Learning about the African American Experience in Baltimore

Learning about the African American Experience in Baltimore

By Kyle Benn

Two blocks from Baltimore’s Inner Harbor, the Reginald F. Lewis Museum of Maryland African American History and Culture sits not far from where Maryland slaves were sold and shipped farther south as cotton replaced tobacco as the United States’ most lucrative cash crop. As a social studies teacher, I was curious about whether or not the Lewis Museum would help me teach about American history and the black freedom struggle. I was delighted to find that the museum does an excellent job of presenting the rich diversity of African American history to visitors in a visually and intellectually engaging way. While the museum highlights the African American experience in Maryland, it also considers larger questions about the relationship between African and American culture on a transnational level.

 Starting with the permanent exhibitions on the third floor, students and teachers alike may be surprised at the diversity of African American experiences as early as the 17th century. The more commonly held notions about slavery, such as the rural plantation model, are presented, but students will also learn about the urban and maritime slave experience, all of which reflects the diversity of general Maryland history and culture. This is important because as a museum of African American history and culture, the Lewis Museum could fall into the trap of essentializing a static black “culture,” but instead I found the museum to offer new perspectives on black history in America.

The permanent exhibition called “The Strength of the Mind” illustrates the contribution of African Americans to mainstream American culture. Visitors may recognize some of the names and faces featured in this gallery, such as Billie Holliday and Cab Calloway, and learn about some of the more relatively obscure artists. As a young white male, however, I wonder how “obscure” some of these artists really are within black communities. This could lead to an interesting exercise and discussion about the nature of culture and popular media. Five years ago, how many white people would have recognized a photo of Tyler Perry compared to the number of black people? How about today? (I had maybe heard of Tyler Perry five years ago but would not have recognized a picture of him). “The Strength of the Mind” inspires such questions, and one of the takeaways from this gallery is that there is no single monolithic American “culture,” but instead many diverse cultures living and working together. When considering this idea, be sure to catch the video on themes in African American art, located near the Harriet Tubman quilt. A visit to this section alone could form the basis of several kinds of lessons and provide the initial research for independent projects on African American history, art, and folkways. For older or more advanced students, this section would pair nicely with selections from or the entirety of Walter C. Rucker’s The River Flows On: Black Resistance, Culture, and Identity Formation in Early America, which examines the transition from African cultures in America to African American culture in early American history.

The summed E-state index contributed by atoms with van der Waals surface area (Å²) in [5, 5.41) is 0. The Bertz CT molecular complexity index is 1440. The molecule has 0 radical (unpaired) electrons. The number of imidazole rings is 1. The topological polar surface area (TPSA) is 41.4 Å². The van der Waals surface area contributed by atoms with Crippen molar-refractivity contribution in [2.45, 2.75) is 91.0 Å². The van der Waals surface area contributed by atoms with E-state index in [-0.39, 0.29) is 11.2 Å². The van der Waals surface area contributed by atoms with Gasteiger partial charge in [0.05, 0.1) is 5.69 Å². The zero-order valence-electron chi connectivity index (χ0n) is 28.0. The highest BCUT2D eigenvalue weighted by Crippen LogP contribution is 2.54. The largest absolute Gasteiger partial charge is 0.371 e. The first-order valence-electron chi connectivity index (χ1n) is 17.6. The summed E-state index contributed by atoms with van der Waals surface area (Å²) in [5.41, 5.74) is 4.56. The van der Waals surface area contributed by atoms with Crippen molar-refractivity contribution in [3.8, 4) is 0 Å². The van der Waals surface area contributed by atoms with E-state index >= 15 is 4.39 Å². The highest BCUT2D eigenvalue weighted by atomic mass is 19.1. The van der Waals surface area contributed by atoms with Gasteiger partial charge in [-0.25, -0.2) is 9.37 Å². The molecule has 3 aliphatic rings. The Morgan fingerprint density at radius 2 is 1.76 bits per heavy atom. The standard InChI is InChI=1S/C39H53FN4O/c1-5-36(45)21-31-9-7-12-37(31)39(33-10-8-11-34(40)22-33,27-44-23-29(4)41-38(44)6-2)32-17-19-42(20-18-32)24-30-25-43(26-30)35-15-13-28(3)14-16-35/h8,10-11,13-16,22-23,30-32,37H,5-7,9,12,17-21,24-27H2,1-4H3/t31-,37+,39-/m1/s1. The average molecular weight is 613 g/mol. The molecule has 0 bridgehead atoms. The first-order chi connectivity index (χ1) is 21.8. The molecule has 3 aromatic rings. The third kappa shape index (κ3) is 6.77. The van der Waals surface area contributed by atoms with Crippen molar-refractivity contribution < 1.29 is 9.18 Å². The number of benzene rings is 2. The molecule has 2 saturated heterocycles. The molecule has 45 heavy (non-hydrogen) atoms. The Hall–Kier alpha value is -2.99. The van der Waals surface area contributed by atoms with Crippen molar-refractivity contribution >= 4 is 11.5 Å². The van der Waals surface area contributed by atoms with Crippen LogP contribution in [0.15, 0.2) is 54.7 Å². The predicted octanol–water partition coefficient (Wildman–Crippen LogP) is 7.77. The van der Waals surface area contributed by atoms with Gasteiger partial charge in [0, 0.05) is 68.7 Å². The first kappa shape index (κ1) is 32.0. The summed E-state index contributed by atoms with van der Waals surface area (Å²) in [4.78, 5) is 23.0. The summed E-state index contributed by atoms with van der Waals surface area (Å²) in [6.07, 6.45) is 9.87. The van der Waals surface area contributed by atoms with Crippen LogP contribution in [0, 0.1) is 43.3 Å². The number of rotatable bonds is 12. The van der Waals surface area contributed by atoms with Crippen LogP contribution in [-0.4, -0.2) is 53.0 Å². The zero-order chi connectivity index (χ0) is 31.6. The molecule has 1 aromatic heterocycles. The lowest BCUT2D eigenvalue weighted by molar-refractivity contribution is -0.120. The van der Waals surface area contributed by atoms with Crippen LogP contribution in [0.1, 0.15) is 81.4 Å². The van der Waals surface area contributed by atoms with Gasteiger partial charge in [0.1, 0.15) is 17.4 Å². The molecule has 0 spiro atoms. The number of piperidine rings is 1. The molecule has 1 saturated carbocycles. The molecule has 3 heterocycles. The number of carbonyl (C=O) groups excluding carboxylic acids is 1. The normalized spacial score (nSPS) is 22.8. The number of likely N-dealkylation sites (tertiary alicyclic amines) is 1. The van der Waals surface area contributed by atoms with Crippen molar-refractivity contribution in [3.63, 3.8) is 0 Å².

The featured temporary exhibition when I visited was Growing Up AFRO: Snapshots of Black Childhood from the Afro-American Newspapers. Photos were arranged thematically, with one section dedicated to politically active children, the highlight of which was a photo of three boys wearing signs that say, “I Can’t Vote! I’m Too Young. What’s Your Excuse?” Such a collection of visual primary sources are accessible to students of all ages, and teachers should have their students record and think about what they see, either orally in a group or in a log of their visit. As a whole, the museum lends itself to all kinds of journaling.

If you’re pressed for time, it may be worth dedicating a class ahead of time to prepare students for the kinds of themes they’ll encounter at the museum and let them choose what to focus on during their time there. Still, less than three hours should be enough to get the full experience here. While special exhibitions change and thus may be more or less suited to younger audiences at any given time, the permanent collections would be best suited toward students no younger than the third grade. Middle and high school students with some foundation in African American history and culture will likely get the most out of the exhibitions.

The museum also houses a resource center with both primary and secondary sources for independent research. The resources are free to the public, but they are available by appointment only. A visit to the museum’s exhibitions, followed by a trip to the resource center to follow up on specific topics, would be a shrewd way to begin a research paper unit. General admission to the museum is $8 for adults, but students and seniors get discounts, and school groups get special rates. Any bag larger than a handbag must be stored in lockers located near the front desk, which cost 50 cents. Photography is not allowed in the permanent exhibition area, but I was able to take non-flash photos in the temporary exhibition. For more information visit: http://www.africanamericanculture.org/

Images, by permission of the Lewis Museum:

1) Growing Up AFRO exhibition, titled “What’s Your Excuse” (Caption: Anthony Anderson, Braven Sloane and Milton Brooks ask, "What's your Excuse?",  Richmond, VA, Date unknown.)

2) Strength of the Mind Gallery Shot (Courtesy RFLM)

3) Museum building shot (Photo by James Singewald)

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